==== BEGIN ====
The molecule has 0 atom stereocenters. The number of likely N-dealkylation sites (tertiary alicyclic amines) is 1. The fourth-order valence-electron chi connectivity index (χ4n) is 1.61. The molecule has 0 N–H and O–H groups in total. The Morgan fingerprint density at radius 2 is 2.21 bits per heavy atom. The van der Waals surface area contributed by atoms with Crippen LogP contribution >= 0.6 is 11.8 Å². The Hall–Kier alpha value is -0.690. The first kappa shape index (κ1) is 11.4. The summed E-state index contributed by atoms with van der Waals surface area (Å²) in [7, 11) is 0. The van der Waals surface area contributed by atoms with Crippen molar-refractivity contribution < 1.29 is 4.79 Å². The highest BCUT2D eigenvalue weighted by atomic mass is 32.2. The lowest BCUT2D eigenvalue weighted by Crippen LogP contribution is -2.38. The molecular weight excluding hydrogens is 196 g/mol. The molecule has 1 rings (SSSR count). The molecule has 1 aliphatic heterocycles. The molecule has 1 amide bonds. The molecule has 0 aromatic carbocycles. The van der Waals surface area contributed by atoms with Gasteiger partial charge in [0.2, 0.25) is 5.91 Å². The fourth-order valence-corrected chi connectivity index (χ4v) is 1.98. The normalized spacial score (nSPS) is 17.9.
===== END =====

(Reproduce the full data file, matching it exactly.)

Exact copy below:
The molecule has 0 atom stereocenters. The number of likely N-dealkylation sites (tertiary alicyclic amines) is 1. The fourth-order valence-electron chi connectivity index (χ4n) is 1.61. The molecule has 0 N–H and O–H groups in total. The Morgan fingerprint density at radius 2 is 2.21 bits per heavy atom. The van der Waals surface area contributed by atoms with Crippen LogP contribution >= 0.6 is 11.8 Å². The Hall–Kier alpha value is -0.690. The first kappa shape index (κ1) is 11.4. The summed E-state index contributed by atoms with van der Waals surface area (Å²) in [7, 11) is 0. The van der Waals surface area contributed by atoms with Crippen molar-refractivity contribution < 1.29 is 4.79 Å². The highest BCUT2D eigenvalue weighted by atomic mass is 32.2. The lowest BCUT2D eigenvalue weighted by Crippen LogP contribution is -2.38. The molecular weight excluding hydrogens is 196 g/mol. The molecule has 1 rings (SSSR count). The molecule has 1 aliphatic heterocycles. The molecule has 1 amide bonds. The molecule has 0 aromatic carbocycles. The van der Waals surface area contributed by atoms with Gasteiger partial charge in [0.2, 0.25) is 5.91 Å². The fourth-order valence-corrected chi connectivity index (χ4v) is 1.98. The normalized spacial score (nSPS) is 17.9.